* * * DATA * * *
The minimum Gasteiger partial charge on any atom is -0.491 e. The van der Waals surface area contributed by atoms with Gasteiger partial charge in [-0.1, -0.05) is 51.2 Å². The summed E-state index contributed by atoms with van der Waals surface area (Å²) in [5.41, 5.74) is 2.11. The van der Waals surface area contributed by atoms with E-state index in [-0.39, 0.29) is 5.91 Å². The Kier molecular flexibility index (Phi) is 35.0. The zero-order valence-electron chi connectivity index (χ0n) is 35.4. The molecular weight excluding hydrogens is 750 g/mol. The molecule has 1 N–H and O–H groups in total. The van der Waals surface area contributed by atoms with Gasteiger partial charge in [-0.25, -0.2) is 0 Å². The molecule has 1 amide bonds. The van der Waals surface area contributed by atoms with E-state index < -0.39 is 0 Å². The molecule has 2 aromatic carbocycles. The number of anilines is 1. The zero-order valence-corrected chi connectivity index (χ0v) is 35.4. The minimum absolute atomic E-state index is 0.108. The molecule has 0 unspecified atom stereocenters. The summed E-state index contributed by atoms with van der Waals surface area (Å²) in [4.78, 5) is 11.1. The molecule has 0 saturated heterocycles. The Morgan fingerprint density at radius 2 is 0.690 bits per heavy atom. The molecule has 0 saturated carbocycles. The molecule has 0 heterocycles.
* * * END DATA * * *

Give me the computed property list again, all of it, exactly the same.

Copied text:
The minimum Gasteiger partial charge on any atom is -0.491 e. The van der Waals surface area contributed by atoms with Gasteiger partial charge in [-0.1, -0.05) is 51.2 Å². The summed E-state index contributed by atoms with van der Waals surface area (Å²) in [5.41, 5.74) is 2.11. The van der Waals surface area contributed by atoms with E-state index in [-0.39, 0.29) is 5.91 Å². The Kier molecular flexibility index (Phi) is 35.0. The zero-order valence-electron chi connectivity index (χ0n) is 35.4. The molecular weight excluding hydrogens is 750 g/mol. The molecule has 1 N–H and O–H groups in total. The van der Waals surface area contributed by atoms with Gasteiger partial charge in [-0.25, -0.2) is 0 Å². The molecule has 1 amide bonds. The van der Waals surface area contributed by atoms with E-state index < -0.39 is 0 Å². The molecule has 2 aromatic carbocycles. The number of anilines is 1. The zero-order valence-corrected chi connectivity index (χ0v) is 35.4. The minimum absolute atomic E-state index is 0.108. The molecule has 0 unspecified atom stereocenters. The summed E-state index contributed by atoms with van der Waals surface area (Å²) in [4.78, 5) is 11.1. The molecule has 0 saturated heterocycles. The Morgan fingerprint density at radius 2 is 0.690 bits per heavy atom. The molecule has 0 saturated carbocycles. The molecule has 0 heterocycles.